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Apr.09.2020
 Substance Use Disorder

Substance Use Disorder

Substance use disorder occurs when a person's repeated use of drugs or alcohol interferes with his or her ability to be productive. This disorder can cause problems with mental and physical health. It can affect your ability to have healthy relationships, and it can keep you from being able to meet your responsibilities at work, home, or school. It can also lead to addiction, which is a condition in which the person cannot stop using the substance consistently for a period of time.
Addiction changes the way the brain works. Because of these changes, addiction is a chronic condition. Substance use disorder can be mild, moderate, or severe.
The most commonly abused substances include:
  • Alcohol.
  • Tobacco.
  • Marijuana.
  • Stimulants, such as cocaine and methamphetamine.
  • Hallucinogens, such as LSD and PCP.
  • Opioids, such as some prescription pain medicines and heroin.

What are the causes?

This condition may develop due to many complex social, psychological, or physical reasons, such as:
  • Stress.
  • Abuse.
  • Peer pressure.
  • Anxiety or depression.

What increases the risk?

This condition is more likely to develop in people who:
  • Use substances to cope with stress.
  • Have been abused.
  • Have a mental health disorder, such as depression.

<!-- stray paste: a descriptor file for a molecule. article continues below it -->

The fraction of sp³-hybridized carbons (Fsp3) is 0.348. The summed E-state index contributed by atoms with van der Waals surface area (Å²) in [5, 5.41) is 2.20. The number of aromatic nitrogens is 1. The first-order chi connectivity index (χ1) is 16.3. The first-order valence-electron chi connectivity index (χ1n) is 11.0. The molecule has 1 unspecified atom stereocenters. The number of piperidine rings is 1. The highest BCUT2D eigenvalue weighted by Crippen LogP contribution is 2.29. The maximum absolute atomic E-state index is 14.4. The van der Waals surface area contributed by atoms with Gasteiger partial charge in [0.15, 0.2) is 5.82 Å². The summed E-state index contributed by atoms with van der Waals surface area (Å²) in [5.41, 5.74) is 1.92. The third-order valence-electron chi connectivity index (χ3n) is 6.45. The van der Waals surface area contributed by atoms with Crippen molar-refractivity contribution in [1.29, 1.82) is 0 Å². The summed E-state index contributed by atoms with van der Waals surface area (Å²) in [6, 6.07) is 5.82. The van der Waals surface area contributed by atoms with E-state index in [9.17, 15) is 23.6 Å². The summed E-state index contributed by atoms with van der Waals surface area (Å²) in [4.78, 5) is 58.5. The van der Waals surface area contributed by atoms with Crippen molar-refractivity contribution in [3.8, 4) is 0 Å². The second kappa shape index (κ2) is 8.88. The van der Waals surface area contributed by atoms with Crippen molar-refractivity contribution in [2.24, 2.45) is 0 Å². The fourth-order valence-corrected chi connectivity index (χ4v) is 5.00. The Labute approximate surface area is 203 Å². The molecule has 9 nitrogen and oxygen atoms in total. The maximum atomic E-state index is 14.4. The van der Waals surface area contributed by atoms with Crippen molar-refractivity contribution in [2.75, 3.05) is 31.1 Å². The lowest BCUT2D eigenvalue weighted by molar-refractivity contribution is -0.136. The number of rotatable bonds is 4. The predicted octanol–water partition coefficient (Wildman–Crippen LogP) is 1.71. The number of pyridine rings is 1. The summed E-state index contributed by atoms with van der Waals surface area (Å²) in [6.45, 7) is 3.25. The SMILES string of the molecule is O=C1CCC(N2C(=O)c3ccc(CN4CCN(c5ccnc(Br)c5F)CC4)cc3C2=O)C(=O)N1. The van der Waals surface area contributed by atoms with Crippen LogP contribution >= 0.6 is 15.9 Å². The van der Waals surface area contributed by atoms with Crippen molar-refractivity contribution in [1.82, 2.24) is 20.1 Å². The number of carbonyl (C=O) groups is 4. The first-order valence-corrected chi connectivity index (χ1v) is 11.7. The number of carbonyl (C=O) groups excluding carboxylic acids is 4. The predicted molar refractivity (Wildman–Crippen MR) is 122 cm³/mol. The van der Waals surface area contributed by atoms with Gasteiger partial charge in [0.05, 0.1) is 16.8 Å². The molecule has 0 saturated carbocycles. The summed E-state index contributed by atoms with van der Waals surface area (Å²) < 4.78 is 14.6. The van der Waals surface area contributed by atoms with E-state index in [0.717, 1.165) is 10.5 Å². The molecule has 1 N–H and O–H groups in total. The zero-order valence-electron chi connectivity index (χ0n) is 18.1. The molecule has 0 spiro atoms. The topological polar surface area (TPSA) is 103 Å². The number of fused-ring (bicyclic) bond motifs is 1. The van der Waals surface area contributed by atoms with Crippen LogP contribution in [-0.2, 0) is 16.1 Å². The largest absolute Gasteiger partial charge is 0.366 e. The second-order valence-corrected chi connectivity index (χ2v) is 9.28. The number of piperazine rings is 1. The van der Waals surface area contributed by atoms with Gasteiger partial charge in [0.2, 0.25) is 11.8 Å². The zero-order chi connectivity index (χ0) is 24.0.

• Have a family history of substance use disorder.

What are the signs or symptoms?

Symptoms of this condition include:
  • Using the substance for longer periods of time or at a higher dosage than what is normal or intended.
  • Having a lasting desire to use the substance.
  • Being unable to slow down or stop the use of the substance.
  • Spending an abnormal amount of time getting the substance, using the substance, or recovering from using the substance.
  • Using the substance in a way that interferes with work, school, social activities, and personal relationships.
  • Using the substance even after having negative consequences, such as:
    • Health problems.
    • Legal or financial troubles.
    • Job loss.
    • Relationship problems.
  • Needing more and more of the substance to get the same effect (developing tolerance).
  • Experiencing unpleasant symptoms if you do not use the substance (withdrawal).
  • Using the substance to avoid withdrawal symptoms.

How is this diagnosed?

This condition may be diagnosed based on:
  • A physical exam.
  • Your history of substance use.
  • Your symptoms. This includes:
    • How substance use affects your life.
    • Changes in personality, behaviors, and mood.
    • Having at least two symptoms of substance use disorder within a 12-month period.
    • Health issues related to substance use, such as liver damage, shortness of breath, fatigue, cough, or heart problems.
  • Blood or urine tests to screen for alcohol and drugs.

How is this treated?

This condition may be treated by:
  • Stopping substance use safely. This may require taking medicines and being closely monitored for several days.
  • Taking part in group and individual counseling from mental health providers who help people with substance use disorder.
  • Staying at a live-in (residential) treatment center for several days or weeks.
  • Attending daily counseling sessions at a treatment center.
  • Taking medicine as told by your health care provider: